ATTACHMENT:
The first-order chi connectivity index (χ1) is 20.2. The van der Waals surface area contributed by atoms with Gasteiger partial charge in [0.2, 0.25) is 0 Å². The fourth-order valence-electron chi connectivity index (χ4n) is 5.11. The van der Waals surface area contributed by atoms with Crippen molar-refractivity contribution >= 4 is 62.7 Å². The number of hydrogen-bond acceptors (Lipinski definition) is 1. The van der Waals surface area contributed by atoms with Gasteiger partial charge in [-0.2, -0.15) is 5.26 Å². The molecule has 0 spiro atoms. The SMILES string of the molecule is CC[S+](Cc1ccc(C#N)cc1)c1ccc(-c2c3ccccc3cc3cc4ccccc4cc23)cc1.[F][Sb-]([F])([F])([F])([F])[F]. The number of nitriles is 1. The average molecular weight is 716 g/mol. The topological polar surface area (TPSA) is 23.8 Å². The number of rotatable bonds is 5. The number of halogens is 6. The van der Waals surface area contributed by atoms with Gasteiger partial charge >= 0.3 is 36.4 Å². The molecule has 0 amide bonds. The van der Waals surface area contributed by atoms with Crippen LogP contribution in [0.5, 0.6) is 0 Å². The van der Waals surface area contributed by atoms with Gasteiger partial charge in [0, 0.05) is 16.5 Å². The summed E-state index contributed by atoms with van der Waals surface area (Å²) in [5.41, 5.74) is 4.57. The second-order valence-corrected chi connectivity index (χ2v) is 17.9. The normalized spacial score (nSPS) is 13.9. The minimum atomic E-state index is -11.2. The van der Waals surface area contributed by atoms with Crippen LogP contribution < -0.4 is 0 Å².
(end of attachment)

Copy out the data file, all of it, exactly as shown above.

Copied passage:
The first-order chi connectivity index (χ1) is 20.2. The van der Waals surface area contributed by atoms with Gasteiger partial charge in [0.2, 0.25) is 0 Å². The fourth-order valence-electron chi connectivity index (χ4n) is 5.11. The van der Waals surface area contributed by atoms with Crippen molar-refractivity contribution >= 4 is 62.7 Å². The number of hydrogen-bond acceptors (Lipinski definition) is 1. The van der Waals surface area contributed by atoms with Gasteiger partial charge in [-0.2, -0.15) is 5.26 Å². The molecule has 0 spiro atoms. The SMILES string of the molecule is CC[S+](Cc1ccc(C#N)cc1)c1ccc(-c2c3ccccc3cc3cc4ccccc4cc23)cc1.[F][Sb-]([F])([F])([F])([F])[F]. The number of nitriles is 1. The average molecular weight is 716 g/mol. The topological polar surface area (TPSA) is 23.8 Å². The number of rotatable bonds is 5. The number of halogens is 6. The van der Waals surface area contributed by atoms with Gasteiger partial charge >= 0.3 is 36.4 Å². The molecule has 0 amide bonds. The van der Waals surface area contributed by atoms with Crippen LogP contribution in [0.5, 0.6) is 0 Å². The van der Waals surface area contributed by atoms with Gasteiger partial charge in [0, 0.05) is 16.5 Å². The summed E-state index contributed by atoms with van der Waals surface area (Å²) in [5.41, 5.74) is 4.57. The second-order valence-corrected chi connectivity index (χ2v) is 17.9. The normalized spacial score (nSPS) is 13.9. The minimum atomic E-state index is -11.2. The van der Waals surface area contributed by atoms with Crippen LogP contribution < -0.4 is 0 Å².